I would have a box of receipts to deal with, or I’d realise that I didn’t know anyone’s address, or couldn’t recall which version of the employment contract I was using, or the accountant was reminding me about the impending tax bill.
And all the time, the proposals were pinging into my inbox but I was struggling to respond to them.
It was evident that I needed help, specialist help.
I looked to add a salesperson to support me, a marketing whizz and someone who could do the bookkeeping, accounting and HR. There was no way that I could spend all of my time doing these tasks – and anyway, there were specialists who could do all that far better than me.
So now, I was employing non-billable people. I had gone from six billable people, to six billable plus three non-billable.
Undeniably, they were a welcome addition that freed up some of my time but they needed to pay their own mortgages and bills. And this created yet another kind of crisis point in the business, because I needed to ensure we generated enough cash to pay for these three extra people who weren’t bringing in any money.
In other words, I had to translate the extra time and focus that these experts gave me directly into bottom-line performance. Looking back, it feels like this was mostly about sheer determination, effort and luck rather than anything particularly clever.
Building an organisation that worked
As you might have guessed by now, no sooner had we accomplished the hurdle of employing non-billable people than into sight came another an incredibly risky time in the growth of the company.
Organisationally, everything was broken. And it was really painful. We needed to get to a point where there was structure in the business: marketing, sales, operations, finance.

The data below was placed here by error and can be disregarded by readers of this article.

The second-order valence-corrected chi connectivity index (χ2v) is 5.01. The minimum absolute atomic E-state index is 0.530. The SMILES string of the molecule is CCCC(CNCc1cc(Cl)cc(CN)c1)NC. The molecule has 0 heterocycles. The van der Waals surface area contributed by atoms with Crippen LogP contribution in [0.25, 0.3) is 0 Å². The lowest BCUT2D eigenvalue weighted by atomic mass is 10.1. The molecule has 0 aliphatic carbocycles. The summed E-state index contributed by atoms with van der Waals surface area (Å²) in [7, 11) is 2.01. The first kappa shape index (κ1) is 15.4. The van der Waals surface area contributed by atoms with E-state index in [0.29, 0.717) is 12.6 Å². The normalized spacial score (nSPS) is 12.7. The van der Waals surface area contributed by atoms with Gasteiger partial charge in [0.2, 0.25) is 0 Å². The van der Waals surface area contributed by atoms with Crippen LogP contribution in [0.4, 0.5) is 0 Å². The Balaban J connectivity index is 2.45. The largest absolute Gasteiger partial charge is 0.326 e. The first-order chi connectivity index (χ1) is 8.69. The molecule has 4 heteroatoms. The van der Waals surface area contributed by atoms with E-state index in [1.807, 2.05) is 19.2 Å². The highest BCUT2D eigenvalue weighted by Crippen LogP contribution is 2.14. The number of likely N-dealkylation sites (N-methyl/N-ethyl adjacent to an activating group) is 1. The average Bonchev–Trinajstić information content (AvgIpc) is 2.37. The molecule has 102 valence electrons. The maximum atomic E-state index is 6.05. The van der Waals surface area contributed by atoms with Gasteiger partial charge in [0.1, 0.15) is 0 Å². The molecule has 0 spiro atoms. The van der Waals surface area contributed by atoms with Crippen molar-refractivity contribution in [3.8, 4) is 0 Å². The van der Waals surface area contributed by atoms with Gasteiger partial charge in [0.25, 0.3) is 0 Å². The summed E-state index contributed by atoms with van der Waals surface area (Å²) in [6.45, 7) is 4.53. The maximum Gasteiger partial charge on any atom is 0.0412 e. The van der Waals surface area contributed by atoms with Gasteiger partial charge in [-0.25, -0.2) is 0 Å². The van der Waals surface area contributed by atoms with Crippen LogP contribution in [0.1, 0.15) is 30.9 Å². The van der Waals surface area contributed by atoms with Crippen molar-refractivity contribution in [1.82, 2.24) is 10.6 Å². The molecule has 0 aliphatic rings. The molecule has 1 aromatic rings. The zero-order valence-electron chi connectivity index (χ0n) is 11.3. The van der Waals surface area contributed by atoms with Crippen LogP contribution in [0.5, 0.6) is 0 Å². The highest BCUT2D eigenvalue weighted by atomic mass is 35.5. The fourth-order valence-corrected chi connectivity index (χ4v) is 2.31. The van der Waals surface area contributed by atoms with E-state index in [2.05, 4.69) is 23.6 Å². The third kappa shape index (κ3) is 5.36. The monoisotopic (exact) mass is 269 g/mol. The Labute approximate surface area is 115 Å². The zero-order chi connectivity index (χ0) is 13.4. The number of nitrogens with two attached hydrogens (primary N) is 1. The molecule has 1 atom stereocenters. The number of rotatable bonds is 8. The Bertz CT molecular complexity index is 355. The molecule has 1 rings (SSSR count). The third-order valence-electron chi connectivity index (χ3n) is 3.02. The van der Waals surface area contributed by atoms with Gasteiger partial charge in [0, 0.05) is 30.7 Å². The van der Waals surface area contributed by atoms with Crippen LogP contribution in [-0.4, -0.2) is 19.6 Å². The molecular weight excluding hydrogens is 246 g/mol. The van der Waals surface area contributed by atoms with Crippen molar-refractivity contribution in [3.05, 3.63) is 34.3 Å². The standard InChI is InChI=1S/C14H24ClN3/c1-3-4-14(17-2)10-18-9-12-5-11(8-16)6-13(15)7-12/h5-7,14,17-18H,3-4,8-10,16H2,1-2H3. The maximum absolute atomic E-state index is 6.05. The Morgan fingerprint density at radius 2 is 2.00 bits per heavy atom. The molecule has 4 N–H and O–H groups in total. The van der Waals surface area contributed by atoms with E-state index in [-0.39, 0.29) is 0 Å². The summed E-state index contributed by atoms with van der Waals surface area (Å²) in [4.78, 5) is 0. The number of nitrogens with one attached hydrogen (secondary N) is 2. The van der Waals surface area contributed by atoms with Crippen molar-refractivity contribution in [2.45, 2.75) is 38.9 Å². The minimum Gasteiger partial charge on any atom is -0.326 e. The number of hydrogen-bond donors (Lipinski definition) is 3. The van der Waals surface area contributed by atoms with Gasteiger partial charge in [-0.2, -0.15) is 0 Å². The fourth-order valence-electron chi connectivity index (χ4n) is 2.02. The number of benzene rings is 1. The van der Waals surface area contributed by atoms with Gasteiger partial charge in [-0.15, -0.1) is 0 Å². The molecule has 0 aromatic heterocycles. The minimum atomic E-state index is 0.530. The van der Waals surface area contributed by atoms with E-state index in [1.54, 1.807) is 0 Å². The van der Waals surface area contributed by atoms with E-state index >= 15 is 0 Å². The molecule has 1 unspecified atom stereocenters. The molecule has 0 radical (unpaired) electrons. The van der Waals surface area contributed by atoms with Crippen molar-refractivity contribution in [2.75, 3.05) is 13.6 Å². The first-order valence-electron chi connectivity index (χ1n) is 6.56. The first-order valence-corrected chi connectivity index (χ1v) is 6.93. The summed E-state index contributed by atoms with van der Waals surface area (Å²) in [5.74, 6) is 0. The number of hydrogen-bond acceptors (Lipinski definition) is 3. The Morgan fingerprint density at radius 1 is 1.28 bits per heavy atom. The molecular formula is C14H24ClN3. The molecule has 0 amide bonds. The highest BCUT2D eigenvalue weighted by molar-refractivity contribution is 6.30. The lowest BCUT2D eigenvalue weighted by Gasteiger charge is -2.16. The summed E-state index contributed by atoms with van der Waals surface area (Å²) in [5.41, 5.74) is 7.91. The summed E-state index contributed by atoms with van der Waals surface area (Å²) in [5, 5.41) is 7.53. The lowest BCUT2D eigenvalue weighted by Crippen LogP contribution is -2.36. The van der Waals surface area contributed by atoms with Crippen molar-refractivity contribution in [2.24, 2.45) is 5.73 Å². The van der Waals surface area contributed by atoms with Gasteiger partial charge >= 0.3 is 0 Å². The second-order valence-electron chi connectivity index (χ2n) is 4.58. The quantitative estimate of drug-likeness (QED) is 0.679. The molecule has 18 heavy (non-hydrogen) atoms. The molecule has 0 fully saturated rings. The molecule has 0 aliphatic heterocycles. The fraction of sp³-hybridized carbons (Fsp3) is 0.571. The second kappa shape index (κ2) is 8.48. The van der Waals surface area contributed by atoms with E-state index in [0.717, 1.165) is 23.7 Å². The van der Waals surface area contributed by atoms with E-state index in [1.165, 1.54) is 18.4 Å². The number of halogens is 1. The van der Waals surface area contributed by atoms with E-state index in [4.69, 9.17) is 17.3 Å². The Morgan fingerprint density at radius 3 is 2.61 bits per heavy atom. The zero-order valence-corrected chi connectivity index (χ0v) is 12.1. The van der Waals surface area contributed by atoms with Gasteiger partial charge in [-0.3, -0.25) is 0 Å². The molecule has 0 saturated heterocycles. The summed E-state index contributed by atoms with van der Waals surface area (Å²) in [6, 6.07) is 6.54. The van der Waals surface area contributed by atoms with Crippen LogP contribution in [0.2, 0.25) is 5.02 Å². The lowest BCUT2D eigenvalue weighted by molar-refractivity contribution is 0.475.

With the benefit of hindsight, I would advise others to get to this stage – with a good structure, with people understanding what they’re doing and how to work together – as quickly as possible.
For us, we had some decent-sized projects with enough budget behind them that clients would certainly become pretty angry if they weren’t to go well.
We had transitioned from a small group of people sitting in a room, all easily able to talk to each other, to a much bigger and disparate organisation.
Individuals were working towards their own marketing, sales, HR, legal or IT objectives and the client services team had separate accounts they were responsible for. It had become far harder to make the company work as a single organism.
The need to restructure
There was a level of disorder that played out in our output. Projects were taking more hours than we had budgeted for, clients were getting fed up and team members were getting stressed. It seemed as though everything was difficult and I felt like I was in the middle of four horses, all running hard in different directions.
I desperately needed to restructure the company and address the misalignment, otherwise there was a risk of real business failure.
I was grateful at this time for the support of my non-executive advisers. They recommended a fundamental reshaping of the business and so I divided the company into three mini agencies, each with clear accountability structures and defined roles, and precise KPIs to achieve.
It has paid dividends and now Pragmatic is a more streamlined and smooth-running operation, handling seven-figure projects and with an enviable client roster.
It has been hard work. Running an agency business always is but the result is that I manage a fantastically successful, hard-working and extremely talented team of people who today make up the UK’s leading WordPress agency.